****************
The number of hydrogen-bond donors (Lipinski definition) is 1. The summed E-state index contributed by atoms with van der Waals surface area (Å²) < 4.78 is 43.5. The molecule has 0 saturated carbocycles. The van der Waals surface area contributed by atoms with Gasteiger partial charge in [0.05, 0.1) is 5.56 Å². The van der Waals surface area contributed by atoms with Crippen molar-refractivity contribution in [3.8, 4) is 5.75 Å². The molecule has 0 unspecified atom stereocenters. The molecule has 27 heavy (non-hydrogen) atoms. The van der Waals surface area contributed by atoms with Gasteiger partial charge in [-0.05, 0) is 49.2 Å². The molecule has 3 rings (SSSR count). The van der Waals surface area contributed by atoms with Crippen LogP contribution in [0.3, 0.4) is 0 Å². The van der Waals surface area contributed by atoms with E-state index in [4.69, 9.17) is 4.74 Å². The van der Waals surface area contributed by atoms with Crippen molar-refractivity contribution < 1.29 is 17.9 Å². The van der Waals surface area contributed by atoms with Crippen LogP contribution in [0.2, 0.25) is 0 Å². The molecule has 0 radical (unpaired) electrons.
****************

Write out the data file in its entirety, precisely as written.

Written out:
The number of hydrogen-bond donors (Lipinski definition) is 1. The summed E-state index contributed by atoms with van der Waals surface area (Å²) < 4.78 is 43.5. The molecule has 0 saturated carbocycles. The van der Waals surface area contributed by atoms with Gasteiger partial charge in [0.05, 0.1) is 5.56 Å². The van der Waals surface area contributed by atoms with Crippen molar-refractivity contribution in [3.8, 4) is 5.75 Å². The molecule has 0 unspecified atom stereocenters. The molecule has 27 heavy (non-hydrogen) atoms. The van der Waals surface area contributed by atoms with Gasteiger partial charge in [-0.05, 0) is 49.2 Å². The molecule has 3 rings (SSSR count). The van der Waals surface area contributed by atoms with Crippen LogP contribution in [0.3, 0.4) is 0 Å². The van der Waals surface area contributed by atoms with E-state index in [4.69, 9.17) is 4.74 Å². The van der Waals surface area contributed by atoms with Crippen molar-refractivity contribution < 1.29 is 17.9 Å². The van der Waals surface area contributed by atoms with Crippen LogP contribution in [0.2, 0.25) is 0 Å². The molecule has 0 radical (unpaired) electrons.